Fig. 3

Examples of the tailored dietary feedback text messages on fruits and vegetables and energy-dense nutrient-poor foods, for the intervention arms: dietary feedback and text messaging; dietary feedback only

Weekly text messages

The group receiving dietary feedback and weekly text messages, were sent text messages to their mobile telephone for six months. The motivational and informative messages focused on fruits, vegetables and junk foods and beverages. The text message content was based on formative focus group work testing the potential persuasiveness of messages for use in the intervention [25]. We used an autonomous supportive style of communication (pull vs push messages) and avoided offering direct advice consistent with motivational interviewing principles [26]. Offering substitutes and using an empathetic tone guided message construction. For example, “Running late, no time to make lunch, so you end up eating junk? How about a soup or sandwich - it's quick and healthy too!” or “Isn’t it easy to reach for unhealthy snacks when you’re hungry? So maybe keep some fruit handy for when those hunger pangs hit!”. The message also included web links to recipes and nutrition information. The Go for 2&5® campaign recipes [27], developed and tested against nutrition criteria to meet the AGHE, were adapted for readability and suitability for smartphone viewing. A total of 32 messages were sent once or twice a week over a 24 week period. They were delivered between four and six pm on different days of the week to minimise their predictability. Participants were able to stop receiving text messages at any point by replying “stop”.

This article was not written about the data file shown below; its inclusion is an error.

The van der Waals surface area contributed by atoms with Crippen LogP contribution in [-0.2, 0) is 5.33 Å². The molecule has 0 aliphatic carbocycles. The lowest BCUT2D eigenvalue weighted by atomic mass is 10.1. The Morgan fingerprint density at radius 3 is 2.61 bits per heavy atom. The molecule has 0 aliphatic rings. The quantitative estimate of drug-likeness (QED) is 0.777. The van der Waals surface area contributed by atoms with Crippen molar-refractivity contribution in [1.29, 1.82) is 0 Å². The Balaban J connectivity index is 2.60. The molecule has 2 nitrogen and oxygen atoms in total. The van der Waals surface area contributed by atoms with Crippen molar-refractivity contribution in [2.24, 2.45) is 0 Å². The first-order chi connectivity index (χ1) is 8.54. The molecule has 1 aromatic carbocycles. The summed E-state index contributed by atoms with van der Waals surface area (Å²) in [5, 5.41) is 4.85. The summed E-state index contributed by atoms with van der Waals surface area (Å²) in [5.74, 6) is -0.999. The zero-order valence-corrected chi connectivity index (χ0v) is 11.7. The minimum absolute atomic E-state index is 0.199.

Outcome measures

The primary outcome variables measured at baseline and post intervention, were the serves of fruits, vegetables, SSB and EDNP foods consumed each day. Height and weight were measured according to a standard protocol [28]. Demographic and personal characteristics (sex, age, eating behaviour, educational level, country of birth, ethnicity, living arrangements, socioeconomic status, financial status, cooking abilities, attitudes towards eating a healthy diet, perception of their body weight, intake of fruits, vegetables, junk and alcohol intake and recent dietary changes) were assessed using written questionnaires [29]. Physical activity was assessed using the International Physical Activity Questionnaire (IPAQ) Short Form and the results reported as MET- minutes per week according to the recommended method of scoring [30]. Based on a motivational interviewing strategy, importance, confidence and motivation to change behaviour with regards to the primary outcomes were examined using a 10 point rating scale; for example, ‘How important is eating a healthy diet to you? One was not at all important and 10 was very important’ [26]. The responses to these questions were categorized as low for scores 0-5 and high for scores 6–10.

Statistical analysis

The primary outcomes were changes in servings of fruit, vegetables, SSB and EDNP foods in the three groups (dietary feedback and text messaging; dietary feedback; and control group). Changes from baseline to 6 months were assessed using the paired-sample t test. Secondary outcomes were changes in body weight and BMI. The intervention effects (dietary feedback and text message compared to control and dietary feedback only compared to control) at 6 months were assessed using linear mixed effect models for continuous variables (change in serves). Differences between treatment groups are expressed as mean change in serves and associated 95 % confidence interval (CI). Logistic regression analyses were used to assess whether there were differences between groups in a change of 0.5 serves in targeted foods and odds ratio along with 95 % CI. Data were analysed using Stata MP 14.0 (Texas, US) and P values < 0.05 (2 tailed) were considered as statistically significant.

Results